July 15, 2019

Kate Samworth is painting a version of our fragile world

Meet #Story19 speaker Kate Samworth, artist and an award-winning illustrator.

Looking at Kate Samworth’s illustrations, the first word that comes to mind is “imagination”. She’s drawing birds with huge beaks and long legs, walking on cracked earth. She’s drawing creatures with human faces and insect bodies. She’s drawing monkeys painting humans. However, at a closer look, Kate’s work is much more than pure imagination: it’s a journey both through the history of art and around our concrete, fragile world.

Kate’s first illustrated book, Aviary Wonders Inc., was published in 2014 and won the Kirkus Prize for Young Readers in the same year. The book creates a version of the future, based on the premise that the bird population on Earth is in perilous decline. But Alfred Wallis, the son of a timber magnate transformed into a bird lover during a trip to Brazil, has a plan to replace the bird populations of the world: he will manufacture the creatures himself. He establishes a company, Aviary Wonders Inc., which sells handcrafted bird replacements: part pets, part artwork, part automaton, presented in a catalog. The customers may combine the bodies, legs, wings, beaks, and tails using assembly instructions. After completing this task, they are taught how to make the birds fly and sing.

When she’s doing school visits, “especially for kids too young to be sure if Aviary Wonders Inc. is a real company or not,” Kate introduces herself as an employee of the company, giving them a sales pitch. She then describes in detail the work that goes into making each part of the bird, as well as the old Victorian house in upstate New York where the artisans live and work. Before settling on the catalog concept, she wrote several versions of the story, so the school visits are opportunities to present all the details that were omitted from the book. “My favorite part is the Q&A afterward. It’s so much fun to see them puzzling out whether or not the birds can be made and to hear them debate what qualities are desirable in a bird,” Kate said in an interview.     

The artist’s ideas come from „traveling, looking at art, reading, and day-dreaming,” she explained. Kate needs to be outdoors and see how other people live, she needs to be part of this exterior world in order to populate her own, interior world. Her experiences are very diverse: she did a tour of Europe as a bass player of a punk band, she translated for a hiking guide in Brazil, she volunteered on organic farms in Spain and Turkey, she goes bird-watching. Also, she is particularly interested in natural history museums and is the Enlightenment Era collectors who tried to put all living things in catalogs. She loves to listen to birdsongs, insect sounds, and marching bands in New Orleans. After she populates her world with animals, humans or combinations of the two, Kate creates scenes in the story. The process is similar to the ones film-makers use to develop their storyboards.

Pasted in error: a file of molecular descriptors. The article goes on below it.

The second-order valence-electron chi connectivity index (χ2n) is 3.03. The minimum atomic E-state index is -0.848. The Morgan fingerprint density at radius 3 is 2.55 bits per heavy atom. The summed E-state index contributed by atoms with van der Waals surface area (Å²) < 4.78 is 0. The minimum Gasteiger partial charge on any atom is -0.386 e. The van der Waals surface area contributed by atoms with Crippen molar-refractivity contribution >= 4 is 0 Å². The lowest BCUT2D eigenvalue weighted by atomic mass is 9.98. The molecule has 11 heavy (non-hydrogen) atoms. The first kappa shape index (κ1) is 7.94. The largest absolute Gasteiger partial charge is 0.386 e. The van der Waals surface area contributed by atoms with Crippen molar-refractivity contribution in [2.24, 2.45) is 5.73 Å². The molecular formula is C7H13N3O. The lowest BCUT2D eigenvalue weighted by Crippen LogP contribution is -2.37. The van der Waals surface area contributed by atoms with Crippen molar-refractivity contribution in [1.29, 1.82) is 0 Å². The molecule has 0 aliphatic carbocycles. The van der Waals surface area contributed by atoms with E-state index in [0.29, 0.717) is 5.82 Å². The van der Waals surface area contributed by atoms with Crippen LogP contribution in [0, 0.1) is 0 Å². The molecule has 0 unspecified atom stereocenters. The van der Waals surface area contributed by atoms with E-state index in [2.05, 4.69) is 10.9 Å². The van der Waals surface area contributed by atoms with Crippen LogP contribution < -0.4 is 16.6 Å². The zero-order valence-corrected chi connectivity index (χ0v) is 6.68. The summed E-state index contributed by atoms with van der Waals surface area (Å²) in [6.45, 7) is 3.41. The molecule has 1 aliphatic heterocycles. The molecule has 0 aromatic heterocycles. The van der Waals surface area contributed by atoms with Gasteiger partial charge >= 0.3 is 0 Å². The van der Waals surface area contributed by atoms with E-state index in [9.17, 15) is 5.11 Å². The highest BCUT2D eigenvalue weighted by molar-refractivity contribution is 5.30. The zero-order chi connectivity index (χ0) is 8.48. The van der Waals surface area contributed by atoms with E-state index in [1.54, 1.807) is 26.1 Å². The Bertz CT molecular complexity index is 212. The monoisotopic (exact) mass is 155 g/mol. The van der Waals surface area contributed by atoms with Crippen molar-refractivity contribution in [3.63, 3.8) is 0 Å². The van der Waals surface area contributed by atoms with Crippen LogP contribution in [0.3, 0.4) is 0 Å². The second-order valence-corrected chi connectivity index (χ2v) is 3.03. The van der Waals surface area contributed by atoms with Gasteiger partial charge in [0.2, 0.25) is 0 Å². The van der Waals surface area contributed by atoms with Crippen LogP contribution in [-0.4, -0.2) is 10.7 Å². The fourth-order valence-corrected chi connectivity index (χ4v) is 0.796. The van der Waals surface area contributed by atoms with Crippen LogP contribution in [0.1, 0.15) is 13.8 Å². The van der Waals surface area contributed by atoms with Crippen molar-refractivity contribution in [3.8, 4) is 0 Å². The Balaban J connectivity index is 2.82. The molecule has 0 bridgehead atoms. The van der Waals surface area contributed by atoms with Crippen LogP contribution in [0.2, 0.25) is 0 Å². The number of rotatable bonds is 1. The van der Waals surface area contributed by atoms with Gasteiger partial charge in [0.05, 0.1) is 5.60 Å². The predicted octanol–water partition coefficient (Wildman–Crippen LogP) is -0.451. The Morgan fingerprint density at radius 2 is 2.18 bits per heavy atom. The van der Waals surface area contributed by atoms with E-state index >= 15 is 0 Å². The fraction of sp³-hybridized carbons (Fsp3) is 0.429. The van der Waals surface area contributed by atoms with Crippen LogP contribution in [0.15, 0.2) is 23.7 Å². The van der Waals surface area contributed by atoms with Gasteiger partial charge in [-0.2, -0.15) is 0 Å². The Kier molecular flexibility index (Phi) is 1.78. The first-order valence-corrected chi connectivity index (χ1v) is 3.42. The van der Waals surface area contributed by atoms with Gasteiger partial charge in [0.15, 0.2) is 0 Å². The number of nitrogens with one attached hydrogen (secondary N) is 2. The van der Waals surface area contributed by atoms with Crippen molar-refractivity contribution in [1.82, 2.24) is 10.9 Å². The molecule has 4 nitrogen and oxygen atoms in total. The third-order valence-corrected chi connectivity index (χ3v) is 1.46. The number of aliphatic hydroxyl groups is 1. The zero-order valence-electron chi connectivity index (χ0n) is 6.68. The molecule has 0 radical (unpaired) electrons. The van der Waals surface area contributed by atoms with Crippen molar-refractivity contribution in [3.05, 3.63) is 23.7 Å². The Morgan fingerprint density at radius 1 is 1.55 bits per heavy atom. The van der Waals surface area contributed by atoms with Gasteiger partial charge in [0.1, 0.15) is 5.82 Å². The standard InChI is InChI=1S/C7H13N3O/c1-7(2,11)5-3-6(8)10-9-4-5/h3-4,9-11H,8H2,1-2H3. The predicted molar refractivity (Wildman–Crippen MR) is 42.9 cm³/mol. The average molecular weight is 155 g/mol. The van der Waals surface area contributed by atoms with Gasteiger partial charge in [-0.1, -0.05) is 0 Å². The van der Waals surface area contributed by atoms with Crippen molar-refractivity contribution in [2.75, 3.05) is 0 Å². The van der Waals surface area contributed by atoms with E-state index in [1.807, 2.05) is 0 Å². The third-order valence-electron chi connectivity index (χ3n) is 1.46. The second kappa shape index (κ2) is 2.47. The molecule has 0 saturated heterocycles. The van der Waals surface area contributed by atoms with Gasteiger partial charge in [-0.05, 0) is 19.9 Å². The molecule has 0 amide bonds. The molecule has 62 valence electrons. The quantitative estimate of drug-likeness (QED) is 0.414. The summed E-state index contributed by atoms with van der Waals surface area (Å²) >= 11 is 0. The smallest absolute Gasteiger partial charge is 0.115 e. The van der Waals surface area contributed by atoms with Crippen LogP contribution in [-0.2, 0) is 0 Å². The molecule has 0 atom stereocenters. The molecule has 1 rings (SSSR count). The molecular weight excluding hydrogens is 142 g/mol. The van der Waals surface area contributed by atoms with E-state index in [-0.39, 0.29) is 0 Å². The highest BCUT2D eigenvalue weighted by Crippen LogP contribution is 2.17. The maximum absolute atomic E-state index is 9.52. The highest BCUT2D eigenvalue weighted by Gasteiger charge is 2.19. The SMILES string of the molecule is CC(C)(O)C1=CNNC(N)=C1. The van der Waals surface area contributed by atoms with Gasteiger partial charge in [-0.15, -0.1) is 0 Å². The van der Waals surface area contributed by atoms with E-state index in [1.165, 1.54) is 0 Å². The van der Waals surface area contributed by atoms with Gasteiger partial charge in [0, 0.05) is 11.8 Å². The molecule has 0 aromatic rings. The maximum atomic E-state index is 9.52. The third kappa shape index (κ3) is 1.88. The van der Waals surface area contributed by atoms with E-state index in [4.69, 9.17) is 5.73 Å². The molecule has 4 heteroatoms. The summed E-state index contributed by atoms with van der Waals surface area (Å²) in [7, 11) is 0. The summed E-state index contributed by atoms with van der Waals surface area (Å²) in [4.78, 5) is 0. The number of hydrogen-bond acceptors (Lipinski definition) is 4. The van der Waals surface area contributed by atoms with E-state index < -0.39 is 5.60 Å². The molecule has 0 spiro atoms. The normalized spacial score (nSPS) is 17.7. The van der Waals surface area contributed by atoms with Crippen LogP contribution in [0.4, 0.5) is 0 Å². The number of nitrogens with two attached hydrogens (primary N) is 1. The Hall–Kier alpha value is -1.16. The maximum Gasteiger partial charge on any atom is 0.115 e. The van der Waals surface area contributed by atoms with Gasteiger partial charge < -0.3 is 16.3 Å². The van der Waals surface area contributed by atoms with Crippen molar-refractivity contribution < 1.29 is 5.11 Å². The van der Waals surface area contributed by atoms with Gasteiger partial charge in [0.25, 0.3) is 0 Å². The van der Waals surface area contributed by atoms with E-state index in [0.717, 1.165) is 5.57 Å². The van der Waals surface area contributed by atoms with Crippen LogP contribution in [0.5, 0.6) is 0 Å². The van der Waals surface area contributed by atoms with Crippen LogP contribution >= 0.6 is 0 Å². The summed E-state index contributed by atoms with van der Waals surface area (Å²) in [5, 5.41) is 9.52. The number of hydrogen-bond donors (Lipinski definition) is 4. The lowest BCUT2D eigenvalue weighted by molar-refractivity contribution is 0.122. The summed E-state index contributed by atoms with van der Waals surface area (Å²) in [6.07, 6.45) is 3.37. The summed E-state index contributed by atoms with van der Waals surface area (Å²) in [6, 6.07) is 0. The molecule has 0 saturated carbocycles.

“I am interested in nature and what the history of art reveals about our evolving understanding of the natural world. My paintings and wordless picture books explore themes of curiosity, reverence, and fear of our constantly changing environment,” Kate wrote as an artistic statement. Her passions for nature and environment are inherited from her parents: an artist mother and an engineer father. She was born in Chattanooga, Tennessee – a city surrounded by mountains and ridges -, but she grew up in the suburbs of Washington, DC. As a kid, she enjoyed the works of Roald Dahl, Dr. Seuss, and Richard Scarry, and later, she became excited about Edward Gorey, Barry Moser, Jon Scieszka/Lane Smith, or the Brothers Quay.

Kate studied painting at the New Orleans Academy of Fine Arts and earned a degree as a printmaking major from the Pennsylvania Academy of Fine Art (PAFA), where she teaches workshops. According to her presentation on the PAFA website https://www.pafa.org/stories/kate-samworth, her techniques – such as rendering form, perspective, and light – are shaped by the Old Masters and influenced by the darker aspects of Goya, Daumier, and Balthus.

Over the last twenty-seven years, Kate had numerous solo and group exhibitions and has illustrated a handful of books. Samworth’s painting and prints are exhibited in public and private collections across the US and abroad. She has recently illustrated a non-fiction book for adults written by Lulu Miller – a radio producer and writer who will also be a speaker at The Power of Storytelling -, which will be published in 2020. 

Kate Samworth is speaking at the 9th edition of The Power of Storytelling. Register here to meet her and the other amazing speakers who will tackle this year’s theme: Heal.